Torun’s city centre was marvellous, having survived both wars without damage. It’s one of Poland’s oldest cities, and is still much surrounded by its original walls. It is listed as a UNESCO World Heritage Site. But for every positive walking its streets, it threw up as many negatives when driving. A mass scale roadwork project was underway and with road closures and diversions it threw my navigation into turmoil. I’ll be honest reading Polish road signs wouldn’t be a skill I’ll list. This was never more obvious than when I was turning onto a motorway around the city.

Traffic lights green. Check.

Right hand side of road. Check.

Road sign saying something. Checked but didn’t understand.

So I pulled onto the three lane motorway, which in my vicinity was empty. Up ahead it wasn’t. Those three lanes were full of traffic all moving. Except they were moving in MY direction. And fast. I’ve never done a u-turn as swift and to this day I don’t know why a motorway would be reversed. Lets call that one a lucky escape.

and onto North Poland

So we travelled north to Gdansk, before hitting the Baltic. The cars gear box kept annoying the hell out of me. It was only surpassed by the hotel we were staying in forgetting our reservation and putting us in the smallest, dingiest, crappest room I’ve ever seen. I may have been a cupboard. Ferry rides and sunsets on the Baltic made things a little better.

Katy Rybasckie Ferry Poland
Ferry crossing to Katy Rybasckie
Driving in Europe- Poland
Sun setting over the Baltic Sea

As we returned to Gdansk and to leave back the car, I found second and fourth gear near impossible to find and the penny finally dropped; it wasn’t me, the gearbox was going in the car. This was corroborated by the rental company when I returned it. Before I did though I had one final drama, I couldn’t open the cap on the fuel tank. Luckily the rental company weren’t far away and they came to my rescue, much to my embarrassment.


Driving in Spain 2013

We stayed for a week in Malaga in 2013, which would be my next driving in Europe adventure, and while the city provided ample amounts of sea, sun, good food, and history I can’t resist the urge to explore further. So we rented a car and took the bus out of the city to collect, only to realise I forgot my passport.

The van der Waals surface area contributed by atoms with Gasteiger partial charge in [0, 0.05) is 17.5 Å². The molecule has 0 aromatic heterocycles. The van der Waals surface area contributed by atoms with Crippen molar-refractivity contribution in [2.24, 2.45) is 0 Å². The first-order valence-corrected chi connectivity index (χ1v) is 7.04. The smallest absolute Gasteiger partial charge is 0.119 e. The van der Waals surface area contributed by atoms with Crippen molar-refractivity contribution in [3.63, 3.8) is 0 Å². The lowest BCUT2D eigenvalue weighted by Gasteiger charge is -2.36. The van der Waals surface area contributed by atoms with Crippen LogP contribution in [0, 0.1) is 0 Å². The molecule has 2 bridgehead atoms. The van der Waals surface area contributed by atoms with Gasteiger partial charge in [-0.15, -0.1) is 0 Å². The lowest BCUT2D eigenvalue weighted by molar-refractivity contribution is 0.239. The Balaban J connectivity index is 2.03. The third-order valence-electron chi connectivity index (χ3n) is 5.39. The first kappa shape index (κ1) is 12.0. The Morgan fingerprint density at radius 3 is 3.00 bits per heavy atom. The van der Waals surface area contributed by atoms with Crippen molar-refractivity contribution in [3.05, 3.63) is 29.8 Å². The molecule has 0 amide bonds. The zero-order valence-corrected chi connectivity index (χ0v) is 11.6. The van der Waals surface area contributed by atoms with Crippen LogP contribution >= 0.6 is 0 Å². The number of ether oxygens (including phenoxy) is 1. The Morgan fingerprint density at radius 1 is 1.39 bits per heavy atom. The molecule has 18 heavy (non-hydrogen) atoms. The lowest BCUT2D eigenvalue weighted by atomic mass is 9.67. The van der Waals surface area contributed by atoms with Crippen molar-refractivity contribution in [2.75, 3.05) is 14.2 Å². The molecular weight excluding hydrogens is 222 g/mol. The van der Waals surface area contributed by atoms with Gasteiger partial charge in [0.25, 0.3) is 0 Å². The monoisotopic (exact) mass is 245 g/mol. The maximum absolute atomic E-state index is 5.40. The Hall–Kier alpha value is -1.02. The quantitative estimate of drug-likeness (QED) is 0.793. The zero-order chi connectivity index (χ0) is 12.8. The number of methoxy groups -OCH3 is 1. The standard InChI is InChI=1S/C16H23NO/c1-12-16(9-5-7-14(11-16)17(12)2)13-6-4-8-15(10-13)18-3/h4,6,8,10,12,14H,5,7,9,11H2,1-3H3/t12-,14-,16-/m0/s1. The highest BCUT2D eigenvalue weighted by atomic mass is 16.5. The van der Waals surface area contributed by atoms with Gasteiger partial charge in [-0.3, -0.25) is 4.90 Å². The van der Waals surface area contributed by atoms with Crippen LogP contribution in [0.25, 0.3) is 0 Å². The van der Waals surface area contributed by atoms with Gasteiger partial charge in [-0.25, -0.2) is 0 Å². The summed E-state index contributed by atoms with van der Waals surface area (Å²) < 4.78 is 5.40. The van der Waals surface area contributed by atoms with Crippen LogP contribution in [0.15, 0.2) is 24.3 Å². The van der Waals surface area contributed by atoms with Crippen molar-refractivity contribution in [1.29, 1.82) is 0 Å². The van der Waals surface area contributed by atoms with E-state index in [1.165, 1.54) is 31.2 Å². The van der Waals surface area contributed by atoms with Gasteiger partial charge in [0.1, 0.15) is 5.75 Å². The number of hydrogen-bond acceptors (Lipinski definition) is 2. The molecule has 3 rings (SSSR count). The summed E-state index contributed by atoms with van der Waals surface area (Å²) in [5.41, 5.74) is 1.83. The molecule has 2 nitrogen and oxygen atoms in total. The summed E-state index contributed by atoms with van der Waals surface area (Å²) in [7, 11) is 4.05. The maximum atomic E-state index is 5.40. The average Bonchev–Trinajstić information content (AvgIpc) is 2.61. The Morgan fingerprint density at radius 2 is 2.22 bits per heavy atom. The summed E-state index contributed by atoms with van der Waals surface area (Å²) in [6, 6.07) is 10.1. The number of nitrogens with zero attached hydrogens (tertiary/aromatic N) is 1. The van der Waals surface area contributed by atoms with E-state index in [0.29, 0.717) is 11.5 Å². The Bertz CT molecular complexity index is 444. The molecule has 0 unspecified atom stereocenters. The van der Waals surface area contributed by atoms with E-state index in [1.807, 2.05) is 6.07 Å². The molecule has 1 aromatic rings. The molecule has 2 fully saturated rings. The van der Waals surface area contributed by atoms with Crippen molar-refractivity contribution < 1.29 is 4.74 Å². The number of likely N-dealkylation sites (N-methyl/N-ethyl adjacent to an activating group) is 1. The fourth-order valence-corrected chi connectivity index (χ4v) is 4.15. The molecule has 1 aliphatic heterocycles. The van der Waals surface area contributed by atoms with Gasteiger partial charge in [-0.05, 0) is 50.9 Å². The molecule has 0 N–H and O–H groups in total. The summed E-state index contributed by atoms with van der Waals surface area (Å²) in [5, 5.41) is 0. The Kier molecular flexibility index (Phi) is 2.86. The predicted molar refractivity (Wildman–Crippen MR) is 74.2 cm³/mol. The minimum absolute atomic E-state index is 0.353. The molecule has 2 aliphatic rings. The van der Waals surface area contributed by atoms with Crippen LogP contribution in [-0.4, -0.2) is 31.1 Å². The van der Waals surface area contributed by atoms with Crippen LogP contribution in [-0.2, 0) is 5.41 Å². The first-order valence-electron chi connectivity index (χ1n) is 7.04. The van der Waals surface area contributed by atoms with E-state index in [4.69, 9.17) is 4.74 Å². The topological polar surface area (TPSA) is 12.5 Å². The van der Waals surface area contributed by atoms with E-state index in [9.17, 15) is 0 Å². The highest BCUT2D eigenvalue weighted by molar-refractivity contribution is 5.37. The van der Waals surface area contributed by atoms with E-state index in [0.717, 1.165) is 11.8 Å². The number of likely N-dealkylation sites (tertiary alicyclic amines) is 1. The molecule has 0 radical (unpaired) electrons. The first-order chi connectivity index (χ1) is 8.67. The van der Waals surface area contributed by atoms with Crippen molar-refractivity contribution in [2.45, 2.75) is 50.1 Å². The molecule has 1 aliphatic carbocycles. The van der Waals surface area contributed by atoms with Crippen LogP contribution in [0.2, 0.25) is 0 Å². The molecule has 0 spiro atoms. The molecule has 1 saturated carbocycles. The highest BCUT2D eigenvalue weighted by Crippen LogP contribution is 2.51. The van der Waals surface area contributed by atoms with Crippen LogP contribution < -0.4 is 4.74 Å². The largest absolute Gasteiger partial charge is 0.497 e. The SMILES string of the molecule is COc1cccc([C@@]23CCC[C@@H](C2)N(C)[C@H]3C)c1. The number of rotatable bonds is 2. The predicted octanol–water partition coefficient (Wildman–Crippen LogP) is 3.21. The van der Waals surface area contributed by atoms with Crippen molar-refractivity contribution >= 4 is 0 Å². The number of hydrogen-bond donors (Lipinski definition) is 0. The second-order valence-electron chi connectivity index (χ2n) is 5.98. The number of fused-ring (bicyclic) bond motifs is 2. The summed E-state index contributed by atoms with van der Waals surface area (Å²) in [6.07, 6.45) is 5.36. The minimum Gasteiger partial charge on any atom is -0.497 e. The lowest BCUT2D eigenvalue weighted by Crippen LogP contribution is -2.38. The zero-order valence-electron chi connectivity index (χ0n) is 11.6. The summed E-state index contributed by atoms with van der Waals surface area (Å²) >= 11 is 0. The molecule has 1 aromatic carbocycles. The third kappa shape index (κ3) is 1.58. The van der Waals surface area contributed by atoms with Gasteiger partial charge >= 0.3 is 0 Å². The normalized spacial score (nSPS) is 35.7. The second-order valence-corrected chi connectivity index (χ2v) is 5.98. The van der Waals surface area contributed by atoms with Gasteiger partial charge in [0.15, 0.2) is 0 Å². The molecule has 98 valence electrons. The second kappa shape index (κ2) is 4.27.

Always remember to bring your passport, driving licence and relevant documents when renting cars.

So three bus rides later we had our motor. After my usual nervous start and slow acclimatization to the differences, we spent the day exploring some of the Costa Del Sol and Marbella. It was enough time to know these places were not for me.

The Sierra’s of Andalucia

The subsequent day we pointed north into the Sierras. This was more me. The road stretched into the cactus covered hills. Anytime we paused the sound of crickets filled the air. It’s one of my lasting memories of the landscape. Neither can I forget the hazardous hiking path at El Caminito Del Rey ( which has now been modernised, needless to say I didn’t attempt the old wooden one), nor the brilliant green lakes outside the whitewash town of Ardales, at Embalse Del Conde de Guadlahorce. Rondas gorge top location was next and its magnificent bridge before we descended from our mountain location via about a thousand hairpin turns. I began to embrace the notion of driving in Europe.

Driving in Europe
road to the mountains in Andalucia